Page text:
IF YOU GO
What: Comedian Jason Stuart
When: 7:30 and 9:30 p.m. Friday, May 24; 7 and 9:30 p.m. Saturday, May 25
Where: The Comedy Catch, 3224 Brainerd Road
JASON STUART BIO
Jason Stuart has done dozens of film, television, commercial and theater projects, as well as a veteran stand-up comic who has performed around the country. Also an entrepreneur, he markets T-shirts with the line "Come on straight people ... if you let us marry each other we will stop marrying you."
Television: "Everybody Hates Chris"; "It's Always Sunny in Philadelphia"; "Fat Actress"; "Will & Grace"
Film: "Holy Land"; "Big Gay Love"; "American Bistro"; "The Guest House"; "Dawg"; "Puff, Puff, Pass"; "Kindergarten Cop"
Theater: "Above the Line"; "Mister Roberts"; "The Sand Castle"; "Harvey"; "Pinocchio"
Comedians often draw on their upbringing or family life for their material. Being born in Brooklyn as the son of Jewish parents provided Jason Stuart with plenty of material. So did moving to Los Angeles and living there as a gay and Jewish comedian/actor.
"Oh, yeah, it has colored my material," he said. "All of these things color my material. They don't just color it, they've created it."
Stuart was one of the first, if not the first, mainstream entertainers to come out, doing so 20 years ago on the "Geraldo" show. He says going public did affect his acting career, though his resume is several pages long with credits including almost three dozen feature films and numerous television guest spots.
Coming out was a life- and career-changing moment for Stuart. Mostly, he said, it changed how some people looked at him, particularly film and television talent scouts. He said telling people that he was gay seemed to influence their expectations of how he should act, and that made him see himself differently, he said.
"I remember one reporter, I wish I could remember who it was, said, 'When Jason Stuart came out, he became so much more masculine.'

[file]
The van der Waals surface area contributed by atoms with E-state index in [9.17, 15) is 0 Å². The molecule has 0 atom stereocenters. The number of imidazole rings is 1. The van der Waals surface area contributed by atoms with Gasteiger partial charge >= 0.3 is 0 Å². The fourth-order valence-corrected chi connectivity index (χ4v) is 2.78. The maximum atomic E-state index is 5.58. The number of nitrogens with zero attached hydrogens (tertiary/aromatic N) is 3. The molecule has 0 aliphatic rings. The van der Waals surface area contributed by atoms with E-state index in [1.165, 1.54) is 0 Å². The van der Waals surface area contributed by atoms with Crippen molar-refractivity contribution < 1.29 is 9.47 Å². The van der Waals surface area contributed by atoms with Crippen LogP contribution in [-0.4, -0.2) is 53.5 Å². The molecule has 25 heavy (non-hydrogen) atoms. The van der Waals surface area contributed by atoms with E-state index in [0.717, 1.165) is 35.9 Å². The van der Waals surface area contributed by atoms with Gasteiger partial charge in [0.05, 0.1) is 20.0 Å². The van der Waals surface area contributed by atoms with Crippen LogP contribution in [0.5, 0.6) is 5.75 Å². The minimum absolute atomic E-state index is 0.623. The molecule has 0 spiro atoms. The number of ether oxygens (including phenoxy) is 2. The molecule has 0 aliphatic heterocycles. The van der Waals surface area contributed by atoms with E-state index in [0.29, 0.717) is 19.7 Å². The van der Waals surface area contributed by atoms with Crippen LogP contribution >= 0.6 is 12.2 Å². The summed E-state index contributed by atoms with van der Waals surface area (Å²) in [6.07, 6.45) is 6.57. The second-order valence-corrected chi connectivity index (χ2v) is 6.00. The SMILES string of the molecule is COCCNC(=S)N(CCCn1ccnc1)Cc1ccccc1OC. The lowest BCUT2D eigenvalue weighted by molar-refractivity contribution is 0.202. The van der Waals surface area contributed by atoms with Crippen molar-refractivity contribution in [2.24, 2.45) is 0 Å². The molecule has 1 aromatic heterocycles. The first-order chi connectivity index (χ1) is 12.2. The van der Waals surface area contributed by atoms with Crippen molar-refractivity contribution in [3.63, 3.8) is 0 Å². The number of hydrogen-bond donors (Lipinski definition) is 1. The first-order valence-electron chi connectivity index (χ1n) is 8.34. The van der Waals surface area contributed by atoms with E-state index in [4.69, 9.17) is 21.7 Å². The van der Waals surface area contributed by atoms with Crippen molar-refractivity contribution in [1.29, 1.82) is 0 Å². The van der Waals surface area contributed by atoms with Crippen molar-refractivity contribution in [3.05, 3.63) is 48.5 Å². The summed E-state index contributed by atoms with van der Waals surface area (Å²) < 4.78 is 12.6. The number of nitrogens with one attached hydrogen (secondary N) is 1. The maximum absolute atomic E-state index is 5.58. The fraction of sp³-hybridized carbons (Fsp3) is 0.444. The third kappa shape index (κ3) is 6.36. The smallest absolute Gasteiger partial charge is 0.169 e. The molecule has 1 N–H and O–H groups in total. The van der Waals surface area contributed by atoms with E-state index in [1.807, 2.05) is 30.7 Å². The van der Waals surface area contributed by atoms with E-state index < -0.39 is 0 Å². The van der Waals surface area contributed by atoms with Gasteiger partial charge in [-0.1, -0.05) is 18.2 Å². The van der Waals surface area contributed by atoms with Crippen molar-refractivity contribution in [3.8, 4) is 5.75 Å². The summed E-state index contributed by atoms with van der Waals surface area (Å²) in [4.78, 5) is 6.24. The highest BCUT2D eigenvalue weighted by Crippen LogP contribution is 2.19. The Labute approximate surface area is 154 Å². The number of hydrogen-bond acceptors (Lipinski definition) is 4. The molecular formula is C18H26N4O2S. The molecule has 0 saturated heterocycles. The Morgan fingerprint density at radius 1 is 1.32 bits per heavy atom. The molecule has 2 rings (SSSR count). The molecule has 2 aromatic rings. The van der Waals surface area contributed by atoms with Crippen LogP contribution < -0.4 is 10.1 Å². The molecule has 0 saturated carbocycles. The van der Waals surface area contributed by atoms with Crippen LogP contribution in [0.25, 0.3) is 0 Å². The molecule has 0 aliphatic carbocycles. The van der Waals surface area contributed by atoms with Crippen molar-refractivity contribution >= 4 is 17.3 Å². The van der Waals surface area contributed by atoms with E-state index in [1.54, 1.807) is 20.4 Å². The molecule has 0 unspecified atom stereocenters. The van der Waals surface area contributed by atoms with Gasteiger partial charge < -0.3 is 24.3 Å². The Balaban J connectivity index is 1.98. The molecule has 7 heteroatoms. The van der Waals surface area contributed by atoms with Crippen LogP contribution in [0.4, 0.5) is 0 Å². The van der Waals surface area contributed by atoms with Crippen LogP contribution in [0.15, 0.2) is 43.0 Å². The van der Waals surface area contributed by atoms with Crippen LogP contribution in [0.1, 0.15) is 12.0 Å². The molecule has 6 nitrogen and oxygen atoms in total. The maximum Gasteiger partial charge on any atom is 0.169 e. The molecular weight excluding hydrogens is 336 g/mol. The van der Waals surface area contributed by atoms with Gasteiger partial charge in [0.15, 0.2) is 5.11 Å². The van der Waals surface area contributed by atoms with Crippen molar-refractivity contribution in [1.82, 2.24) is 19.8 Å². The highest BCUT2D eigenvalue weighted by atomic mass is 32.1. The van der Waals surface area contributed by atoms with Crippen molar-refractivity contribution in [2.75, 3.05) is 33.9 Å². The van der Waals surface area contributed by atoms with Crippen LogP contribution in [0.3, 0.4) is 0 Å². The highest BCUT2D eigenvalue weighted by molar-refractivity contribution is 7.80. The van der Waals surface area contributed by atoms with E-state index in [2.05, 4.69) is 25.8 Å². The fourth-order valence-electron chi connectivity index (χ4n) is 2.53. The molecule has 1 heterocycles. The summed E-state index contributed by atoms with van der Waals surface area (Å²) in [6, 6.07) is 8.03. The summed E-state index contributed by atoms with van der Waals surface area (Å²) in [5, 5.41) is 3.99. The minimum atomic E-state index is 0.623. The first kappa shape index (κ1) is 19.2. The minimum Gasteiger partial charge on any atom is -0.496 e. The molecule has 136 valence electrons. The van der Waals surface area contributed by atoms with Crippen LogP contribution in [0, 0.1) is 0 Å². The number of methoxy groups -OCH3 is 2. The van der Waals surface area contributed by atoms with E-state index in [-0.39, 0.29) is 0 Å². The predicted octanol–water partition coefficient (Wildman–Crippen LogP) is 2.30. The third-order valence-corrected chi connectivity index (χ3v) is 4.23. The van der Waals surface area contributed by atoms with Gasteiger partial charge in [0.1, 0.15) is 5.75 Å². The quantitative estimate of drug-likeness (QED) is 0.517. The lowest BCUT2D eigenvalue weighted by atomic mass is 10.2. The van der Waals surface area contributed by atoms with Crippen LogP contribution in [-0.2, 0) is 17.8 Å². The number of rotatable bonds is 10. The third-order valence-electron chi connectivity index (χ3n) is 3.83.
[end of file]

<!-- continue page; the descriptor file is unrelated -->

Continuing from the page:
"I thought, wow. I realized at a young age that people had expectations. People would say, 'Oh, you're gay. You must be very feminine, so that was who I thought I should be.
"It's not bad to be feminine if that's who someone is. We should all be who we are, but we should also have a choice."
Stuart said when NBA player Jason Collins announced to the world last month that he was gay, it shined a light on how far the world has come and how far we have to go.
"I was sad," he said. "Not that he came out. I'm happy for him, but that he hadn't told his family and sad that he would wait this long or that he felt he had to."
Twenty years after coming out, he said, his sexuality is still an issue, even in Hollywood.
"Some people hear that and go, 'Oh, that's old news. Been there, done that,' but I do know I don't have the same opportunities as my straight counterparts," said Stuart, who is founder and chairman of the Screen Actors Guild's Lesbian Gay Bisexual Transgender Committee.
"The new thing for me is being over 40 and being gay," he said. "The gay community is all about youth. It's like being a woman in that regard."
Stuart said people in Hollywood seem to have a perception of who he is and what he can play.
"In Hollywood, you're either too old or they can't see me playing someone away from who they think I am."
Contact staff writer Barry Courter at firstname.lastname@example.org or at 423-757-6354.
Barry Courter is staff reporter and columnist for the Times Free Press. He started his journalism career at the Chattanooga News-Free Press in 1987. He covers primarily entertainment and events for ChattanoogaNow, as well as feature stories for the Life section. Born in Lafayette, Ind., Barry has lived in Chattanooga since 1968. He graduated from Notre Dame High School and the University of Tennessee at Chattanooga with a degree in broadcast journalism. He previously was ...
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